smart cities

Government IT in 2014: More connections, more exposure, more risk

The beginning of a new year is always a good time to evaluate where IT trends are heading and what these potential changes might mean to government IT managers. Such examinations often fall at the crossroads of known data trends, educated speculation, and comments passed along by government IT executives. All of those sources together can help paint a fairly accurate picture of government IT trends on the horizon. Here are some we expect to see in the coming year:

A renewed emphasis on "connection security." 

As more solutions move to the cloud, end-to-end continuity and security becomes more important. At the same time, we are seeing a huge proliferation of mobile devices and the steady growth of the Internet of Things, which can range from networked appliances to smart parking meters and more. All of these systems need secure connections, often across the open Internet. 

To provide a reliable level of security, there is likely to be a 12 percent increase in authentication spending for 2014, and 10 percent to 11 percent growth for the following two years. In order to enable these types of secure connections, government agencies can either spend their money on their own hosted solution, or they can purchase it as a service. If they prefer the later, several major cloud providers now offer authentication gateways, which allow connection rules to be enforced and managed remotely.

Cloud spending will level off for fiscal 2014. 

We expect federal cloud services spending will reach $1.7 billion in fiscal 2014, which means cloud will account for roughly 3.3 percent of the federal IT budget. That's down about 0.2 percent from last year. But a recovery is on the horizon. We expect to see this market reach $7.7 billion by fiscal 2017. 

It's worth noting that across other industries software as a service is the leading type of cloud solution. But government is different. For government agencies, the top cloud solution purchased is infrastructure as a service. Between now and 2017, IaaS will grow to $5.4 billion, software as a service will grow to $2.4 and platform as a service will grow to $1.1 billion. 

As for types of clouds, federal private cloud spending currently outnumbers public cloud spending about 20 to one. Because government has unique security needs, such as FIPS compliance for civilian agencies and DOD Information Assurance Certification and Accreditation Process (DIACAP) certification for defense organizations, agencies need to work with trusted partners in highly controlled environments. For that reason, private cloud solutions will be the clear government preference for the next several years.

More "smart city" solutions will evolve at the local level. 

Today many cities have an online 311 trouble ticketing system or citizen-complaint call center. Some originally were created to channel nonemergency calls away from 911/emergency answering systems. But some cities are realizing that these types of call centers can be expanded to transform city operations and citizen experiences while providing a way to track city performance.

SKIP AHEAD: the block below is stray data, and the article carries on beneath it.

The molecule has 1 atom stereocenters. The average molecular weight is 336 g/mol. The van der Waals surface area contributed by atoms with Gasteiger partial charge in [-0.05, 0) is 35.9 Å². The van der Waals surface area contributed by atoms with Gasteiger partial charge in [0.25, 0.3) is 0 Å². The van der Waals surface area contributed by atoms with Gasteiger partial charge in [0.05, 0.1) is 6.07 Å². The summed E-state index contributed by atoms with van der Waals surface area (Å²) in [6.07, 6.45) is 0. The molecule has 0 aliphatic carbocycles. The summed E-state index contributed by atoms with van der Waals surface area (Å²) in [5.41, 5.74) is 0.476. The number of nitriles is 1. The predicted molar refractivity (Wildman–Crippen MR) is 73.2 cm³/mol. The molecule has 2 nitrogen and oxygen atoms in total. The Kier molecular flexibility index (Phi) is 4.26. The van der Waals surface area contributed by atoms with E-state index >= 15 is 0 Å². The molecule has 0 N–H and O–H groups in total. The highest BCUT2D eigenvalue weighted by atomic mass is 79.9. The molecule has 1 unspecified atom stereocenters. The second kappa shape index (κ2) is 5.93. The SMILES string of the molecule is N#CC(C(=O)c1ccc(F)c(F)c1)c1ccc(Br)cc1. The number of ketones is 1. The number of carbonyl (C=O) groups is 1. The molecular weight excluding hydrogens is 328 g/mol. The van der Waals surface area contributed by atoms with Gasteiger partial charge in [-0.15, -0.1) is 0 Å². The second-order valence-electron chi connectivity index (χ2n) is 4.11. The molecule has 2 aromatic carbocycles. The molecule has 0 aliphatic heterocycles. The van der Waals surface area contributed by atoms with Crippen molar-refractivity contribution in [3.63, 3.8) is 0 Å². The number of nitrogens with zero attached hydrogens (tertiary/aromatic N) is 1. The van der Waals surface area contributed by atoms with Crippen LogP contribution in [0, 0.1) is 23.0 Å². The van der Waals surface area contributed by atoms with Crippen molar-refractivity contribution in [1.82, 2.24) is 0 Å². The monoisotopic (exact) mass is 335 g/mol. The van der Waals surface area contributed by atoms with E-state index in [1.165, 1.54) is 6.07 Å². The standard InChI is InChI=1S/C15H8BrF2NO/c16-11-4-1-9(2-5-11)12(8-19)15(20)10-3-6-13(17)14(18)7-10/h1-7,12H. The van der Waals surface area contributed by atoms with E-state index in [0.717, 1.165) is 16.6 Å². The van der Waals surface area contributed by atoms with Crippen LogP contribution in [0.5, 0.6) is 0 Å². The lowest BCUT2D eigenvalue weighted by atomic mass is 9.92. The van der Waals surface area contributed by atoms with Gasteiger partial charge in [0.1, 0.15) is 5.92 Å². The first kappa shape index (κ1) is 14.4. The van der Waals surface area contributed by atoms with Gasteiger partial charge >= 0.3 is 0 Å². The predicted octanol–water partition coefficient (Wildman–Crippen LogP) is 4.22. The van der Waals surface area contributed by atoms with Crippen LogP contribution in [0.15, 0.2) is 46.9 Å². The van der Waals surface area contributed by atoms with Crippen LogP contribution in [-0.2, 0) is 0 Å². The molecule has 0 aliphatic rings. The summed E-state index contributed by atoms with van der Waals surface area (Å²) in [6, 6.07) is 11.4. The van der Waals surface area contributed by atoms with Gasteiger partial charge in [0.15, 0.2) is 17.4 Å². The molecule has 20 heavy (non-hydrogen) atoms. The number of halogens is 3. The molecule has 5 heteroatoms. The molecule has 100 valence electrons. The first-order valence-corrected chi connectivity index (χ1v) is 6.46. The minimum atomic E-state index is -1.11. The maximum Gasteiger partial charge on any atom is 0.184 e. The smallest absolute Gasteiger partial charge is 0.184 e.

Call center or open 311 technology can be the starting point for a "no wrong door" city strategy, always channeling citizens to the correct department for specific issues. It also can help cross-reference types of complaints against neighborhoods or citizen demographics. Networked traffic signals, parking meters and other resources can help cities experiment with different models and response triggers, greatly streamlining operations and sometimes reducing accidents or tracking crime patterns. 

The IT landscape for fiscal 2014. 

The full U.S. government IT budget, for calendar year 2014, is expected to be roughly $115 billion. That includes all types of spending, including staff salaries, space and equipment rental, as well as hardware, software and IT services. But "addressable" spending — the part of the budget that goes just toward hardware, software and IT services — totals about $75.7 billion, and the budgets look like this:

  • Federal civilian - $26.6 billion 
  • Federal DOD - $24.0 billion 
  • State - $13.7 billion 
  • Local - $11.4 billion

These numbers show healthy spending for IT at a time when some vendors have indicated they are seeing a decline in their government sales. The reality is that some technology spending is being rechanneled into cloud, into consolidated data centers where more solutions reside on virtualized systems and into more powerful mobile devices, such as smartphones and tablet computers. 

The bottom line is that the IT landscape for government is shifting, and it will continue to shift in 2014. But the market itself remains healthy. It's just branching out in new ways.

About the Author

Shawn McCarthy, a former writer for GCN, is senior analyst and program manager for government IT opportunities at IDC.


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